# nano /etc/sudoers
And we add our user “alex”.
##Allow root to run any commands anywhere
root ALL = (ALL) ALL
alex ALL = (ALL) ALL
Sudoers configuration can get much complicated, but here is small trick: We have a single user box, so why should sudo asks us for a password? Lets remove this. Just edit your sudoers like this:
##Allow root to run any commands anywhere
root ALL = (ALL) ALL
alex ALL = (ALL) NOPASSWD: ALL
It isn’t really smart to mess up with our sudoers configuration if haven’t read some docs first, and besides Fedora places by default the first user in sudoers group in a typical installation.
I repeat that editing this file and make a typo, will lock you out of your system (and we have to repair with a liveCD), so it is needed to use the visudo to edit it :)
Ok, now that I can use “sudo yum” to install software, I want to install Gnome (I have currently not a GUI installed). I can install one by one Gnome modules as yum will take care the dependencies.
$ sudo yum install gdm gnome-control-center nautilus ..etc
..but how I can know all the possible Gnome Modules that Gnome uses? Fedora makes it easy to install whole environments with a single command. To find out the available options run:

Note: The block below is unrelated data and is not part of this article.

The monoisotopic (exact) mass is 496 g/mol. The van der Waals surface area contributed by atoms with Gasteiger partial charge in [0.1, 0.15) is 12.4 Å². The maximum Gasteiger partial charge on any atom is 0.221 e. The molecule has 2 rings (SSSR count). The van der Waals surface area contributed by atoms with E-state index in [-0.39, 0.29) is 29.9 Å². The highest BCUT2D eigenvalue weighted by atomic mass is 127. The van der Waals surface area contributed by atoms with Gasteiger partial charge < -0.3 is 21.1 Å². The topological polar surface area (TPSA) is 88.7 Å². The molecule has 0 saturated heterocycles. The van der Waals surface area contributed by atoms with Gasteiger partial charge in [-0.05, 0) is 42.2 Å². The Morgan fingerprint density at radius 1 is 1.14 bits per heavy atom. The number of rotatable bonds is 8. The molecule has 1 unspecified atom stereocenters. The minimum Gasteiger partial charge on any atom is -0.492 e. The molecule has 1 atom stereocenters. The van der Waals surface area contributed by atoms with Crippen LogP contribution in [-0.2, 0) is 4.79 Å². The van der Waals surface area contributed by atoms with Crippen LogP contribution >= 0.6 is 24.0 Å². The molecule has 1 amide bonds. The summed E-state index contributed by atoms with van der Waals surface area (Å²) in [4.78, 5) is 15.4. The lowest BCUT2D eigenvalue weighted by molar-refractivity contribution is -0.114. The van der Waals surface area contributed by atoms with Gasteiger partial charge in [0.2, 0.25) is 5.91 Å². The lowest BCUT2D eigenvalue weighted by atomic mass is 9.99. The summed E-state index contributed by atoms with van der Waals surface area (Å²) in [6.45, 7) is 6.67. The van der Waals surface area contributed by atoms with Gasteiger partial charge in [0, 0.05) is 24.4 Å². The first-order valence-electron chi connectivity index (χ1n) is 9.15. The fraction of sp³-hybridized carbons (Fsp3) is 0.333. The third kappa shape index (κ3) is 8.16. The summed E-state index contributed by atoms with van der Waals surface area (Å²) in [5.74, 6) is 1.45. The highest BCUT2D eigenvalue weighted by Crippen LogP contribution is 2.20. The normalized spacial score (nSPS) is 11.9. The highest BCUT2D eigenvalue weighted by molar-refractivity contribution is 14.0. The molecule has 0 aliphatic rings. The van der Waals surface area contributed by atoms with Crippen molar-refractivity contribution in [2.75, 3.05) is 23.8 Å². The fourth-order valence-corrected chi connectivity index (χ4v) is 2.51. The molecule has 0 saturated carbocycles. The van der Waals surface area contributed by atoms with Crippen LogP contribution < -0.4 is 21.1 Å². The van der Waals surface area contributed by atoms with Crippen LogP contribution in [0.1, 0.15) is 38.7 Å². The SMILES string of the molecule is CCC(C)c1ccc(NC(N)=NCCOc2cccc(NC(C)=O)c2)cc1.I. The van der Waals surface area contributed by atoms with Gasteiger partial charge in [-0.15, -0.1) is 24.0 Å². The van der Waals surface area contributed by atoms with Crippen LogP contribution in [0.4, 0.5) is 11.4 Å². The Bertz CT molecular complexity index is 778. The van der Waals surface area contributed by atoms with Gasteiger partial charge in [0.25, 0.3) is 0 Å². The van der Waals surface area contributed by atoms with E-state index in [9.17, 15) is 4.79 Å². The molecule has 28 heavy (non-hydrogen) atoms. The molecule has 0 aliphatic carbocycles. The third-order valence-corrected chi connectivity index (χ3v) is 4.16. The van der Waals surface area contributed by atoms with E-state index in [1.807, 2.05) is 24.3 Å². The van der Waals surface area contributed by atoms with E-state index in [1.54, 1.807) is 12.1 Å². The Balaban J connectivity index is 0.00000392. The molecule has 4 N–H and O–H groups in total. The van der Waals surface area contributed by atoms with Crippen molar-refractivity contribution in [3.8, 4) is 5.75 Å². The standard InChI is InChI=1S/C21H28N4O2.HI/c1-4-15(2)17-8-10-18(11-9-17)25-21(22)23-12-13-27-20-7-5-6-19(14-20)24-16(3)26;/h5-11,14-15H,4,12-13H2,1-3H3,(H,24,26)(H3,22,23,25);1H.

$ yum grouplist
and you get this response
Available Environment Groups: GNOME Desktop KDE Desktop Xfce Desktop LXDE Desktop Cinnamon Desktop MATE Desktop Sugar Desktop Environment Development and Creative Workstation Web Server Infrastructure Server Basic X windows Minimal install Installed Groups: Administration Tools Authoring and Publishing Design Suite Development Tools Electronic Lab Milkymist Network Servers Office/Productivity Robotics Sound and Video System Tools Text-based Internet Available Groups: Books and Guides Cloud Infrastructure Editors Educational Software Engineering and Scientific Fedora Eclipse Games and Entertainment LibreOffice Medical Applications Web Development Window Managers
We can also search for a specif group by using
$ yum grouplist gnome\*
Now install Gnome simply:
$ sudo yum groupinstall "GNOME Desktop"
$ sudo yum groupinstall gnome-desktop
$ sudo yum install @gnome-desktop
Obviously you can replace “GNOME Desktop” with any of the available groups.
Now I want, to check what packages the @gnome-desktop will install:
$ yum groupinfo gnome-desktop
|Environment Group: GNOME Desktop